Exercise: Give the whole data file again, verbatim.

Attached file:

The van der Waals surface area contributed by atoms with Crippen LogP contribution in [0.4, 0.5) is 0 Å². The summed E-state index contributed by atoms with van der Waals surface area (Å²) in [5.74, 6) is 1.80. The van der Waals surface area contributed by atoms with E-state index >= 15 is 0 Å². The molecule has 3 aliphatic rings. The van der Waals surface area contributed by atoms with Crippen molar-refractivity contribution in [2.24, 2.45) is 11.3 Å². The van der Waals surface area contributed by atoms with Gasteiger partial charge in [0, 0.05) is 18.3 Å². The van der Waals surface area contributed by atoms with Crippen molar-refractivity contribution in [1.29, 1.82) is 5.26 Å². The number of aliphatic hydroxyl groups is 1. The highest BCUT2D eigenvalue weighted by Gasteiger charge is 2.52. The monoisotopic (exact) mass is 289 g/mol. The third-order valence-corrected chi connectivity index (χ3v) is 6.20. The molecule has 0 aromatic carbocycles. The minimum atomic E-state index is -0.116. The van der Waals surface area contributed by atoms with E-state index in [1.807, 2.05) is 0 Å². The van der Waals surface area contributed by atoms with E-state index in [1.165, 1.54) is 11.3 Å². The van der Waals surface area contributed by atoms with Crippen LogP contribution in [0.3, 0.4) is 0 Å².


The van der Waals surface area contributed by atoms with Crippen LogP contribution in [0.4, 0.5) is 0 Å². The summed E-state index contributed by atoms with van der Waals surface area (Å²) in [5.74, 6) is 1.80. The van der Waals surface area contributed by atoms with E-state index >= 15 is 0 Å². The molecule has 3 aliphatic rings. The van der Waals surface area contributed by atoms with Crippen molar-refractivity contribution in [2.24, 2.45) is 11.3 Å². The van der Waals surface area contributed by atoms with Gasteiger partial charge in [0, 0.05) is 18.3 Å². The van der Waals surface area contributed by atoms with Crippen molar-refractivity contribution in [1.29, 1.82) is 5.26 Å². The number of aliphatic hydroxyl groups is 1. The highest BCUT2D eigenvalue weighted by Gasteiger charge is 2.52. The monoisotopic (exact) mass is 289 g/mol. The third-order valence-corrected chi connectivity index (χ3v) is 6.20. The molecule has 0 aromatic carbocycles. The minimum atomic E-state index is -0.116. The van der Waals surface area contributed by atoms with E-state index in [1.807, 2.05) is 0 Å². The van der Waals surface area contributed by atoms with E-state index in [1.165, 1.54) is 11.3 Å². The van der Waals surface area contributed by atoms with Crippen LogP contribution in [0.3, 0.4) is 0 Å².